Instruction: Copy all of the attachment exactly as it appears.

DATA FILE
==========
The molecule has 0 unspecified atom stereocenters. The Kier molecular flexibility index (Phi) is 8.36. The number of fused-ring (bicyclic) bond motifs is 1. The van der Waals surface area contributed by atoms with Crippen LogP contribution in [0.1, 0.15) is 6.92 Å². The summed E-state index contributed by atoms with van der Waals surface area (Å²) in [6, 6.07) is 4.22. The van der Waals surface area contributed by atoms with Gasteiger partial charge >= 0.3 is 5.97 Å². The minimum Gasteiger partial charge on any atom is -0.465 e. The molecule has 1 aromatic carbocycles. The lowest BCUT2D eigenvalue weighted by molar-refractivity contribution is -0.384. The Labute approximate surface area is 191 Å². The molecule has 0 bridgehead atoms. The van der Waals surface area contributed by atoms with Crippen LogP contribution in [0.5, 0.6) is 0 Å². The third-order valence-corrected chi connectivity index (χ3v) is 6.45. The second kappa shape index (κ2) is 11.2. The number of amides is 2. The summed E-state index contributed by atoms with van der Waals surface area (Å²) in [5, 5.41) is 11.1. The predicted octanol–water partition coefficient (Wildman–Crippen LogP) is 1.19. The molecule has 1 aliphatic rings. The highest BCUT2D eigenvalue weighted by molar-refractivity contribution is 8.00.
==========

The molecule has 0 unspecified atom stereocenters. The Kier molecular flexibility index (Phi) is 8.36. The number of fused-ring (bicyclic) bond motifs is 1. The van der Waals surface area contributed by atoms with Crippen LogP contribution in [0.1, 0.15) is 6.92 Å². The summed E-state index contributed by atoms with van der Waals surface area (Å²) in [6, 6.07) is 4.22. The van der Waals surface area contributed by atoms with Gasteiger partial charge >= 0.3 is 5.97 Å². The minimum Gasteiger partial charge on any atom is -0.465 e. The molecule has 1 aromatic carbocycles. The lowest BCUT2D eigenvalue weighted by molar-refractivity contribution is -0.384. The Labute approximate surface area is 191 Å². The molecule has 0 bridgehead atoms. The van der Waals surface area contributed by atoms with Crippen LogP contribution in [0.5, 0.6) is 0 Å². The third-order valence-corrected chi connectivity index (χ3v) is 6.45. The second kappa shape index (κ2) is 11.2. The number of amides is 2. The summed E-state index contributed by atoms with van der Waals surface area (Å²) in [5, 5.41) is 11.1. The predicted octanol–water partition coefficient (Wildman–Crippen LogP) is 1.19. The molecule has 1 aliphatic rings. The highest BCUT2D eigenvalue weighted by molar-refractivity contribution is 8.00.